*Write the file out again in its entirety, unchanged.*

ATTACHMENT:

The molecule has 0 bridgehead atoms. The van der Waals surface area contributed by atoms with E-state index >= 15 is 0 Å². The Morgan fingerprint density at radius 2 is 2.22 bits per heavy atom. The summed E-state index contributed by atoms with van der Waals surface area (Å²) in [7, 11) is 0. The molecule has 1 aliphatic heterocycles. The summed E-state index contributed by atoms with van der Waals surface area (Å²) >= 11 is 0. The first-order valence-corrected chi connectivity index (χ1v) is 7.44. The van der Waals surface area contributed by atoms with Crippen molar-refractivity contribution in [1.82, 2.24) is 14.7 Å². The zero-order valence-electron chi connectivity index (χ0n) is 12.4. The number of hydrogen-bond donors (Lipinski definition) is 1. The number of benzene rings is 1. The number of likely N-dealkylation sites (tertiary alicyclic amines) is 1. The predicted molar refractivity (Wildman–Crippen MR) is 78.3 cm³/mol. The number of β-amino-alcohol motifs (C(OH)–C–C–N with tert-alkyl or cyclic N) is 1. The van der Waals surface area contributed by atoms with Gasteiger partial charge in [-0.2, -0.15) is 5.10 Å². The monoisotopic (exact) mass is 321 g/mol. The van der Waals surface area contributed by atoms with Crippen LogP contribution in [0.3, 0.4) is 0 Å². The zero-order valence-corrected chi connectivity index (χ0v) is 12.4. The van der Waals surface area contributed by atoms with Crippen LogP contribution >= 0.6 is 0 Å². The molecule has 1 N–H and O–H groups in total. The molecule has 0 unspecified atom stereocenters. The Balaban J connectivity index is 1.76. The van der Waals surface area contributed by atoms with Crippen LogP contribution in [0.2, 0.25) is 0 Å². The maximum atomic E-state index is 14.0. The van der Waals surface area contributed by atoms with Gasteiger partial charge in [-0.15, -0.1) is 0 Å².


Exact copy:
The molecule has 0 bridgehead atoms. The van der Waals surface area contributed by atoms with E-state index >= 15 is 0 Å². The Morgan fingerprint density at radius 2 is 2.22 bits per heavy atom. The summed E-state index contributed by atoms with van der Waals surface area (Å²) in [7, 11) is 0. The molecule has 1 aliphatic heterocycles. The summed E-state index contributed by atoms with van der Waals surface area (Å²) >= 11 is 0. The first-order valence-corrected chi connectivity index (χ1v) is 7.44. The van der Waals surface area contributed by atoms with Crippen molar-refractivity contribution in [1.82, 2.24) is 14.7 Å². The zero-order valence-electron chi connectivity index (χ0n) is 12.4. The number of hydrogen-bond donors (Lipinski definition) is 1. The number of benzene rings is 1. The number of likely N-dealkylation sites (tertiary alicyclic amines) is 1. The predicted molar refractivity (Wildman–Crippen MR) is 78.3 cm³/mol. The number of β-amino-alcohol motifs (C(OH)–C–C–N with tert-alkyl or cyclic N) is 1. The van der Waals surface area contributed by atoms with Gasteiger partial charge in [-0.2, -0.15) is 5.10 Å². The monoisotopic (exact) mass is 321 g/mol. The van der Waals surface area contributed by atoms with Crippen LogP contribution in [0.3, 0.4) is 0 Å². The zero-order valence-corrected chi connectivity index (χ0v) is 12.4. The van der Waals surface area contributed by atoms with Crippen LogP contribution >= 0.6 is 0 Å². The molecule has 1 N–H and O–H groups in total. The molecule has 0 unspecified atom stereocenters. The Balaban J connectivity index is 1.76. The van der Waals surface area contributed by atoms with Crippen LogP contribution in [0.2, 0.25) is 0 Å². The maximum atomic E-state index is 14.0. The van der Waals surface area contributed by atoms with Gasteiger partial charge in [-0.15, -0.1) is 0 Å².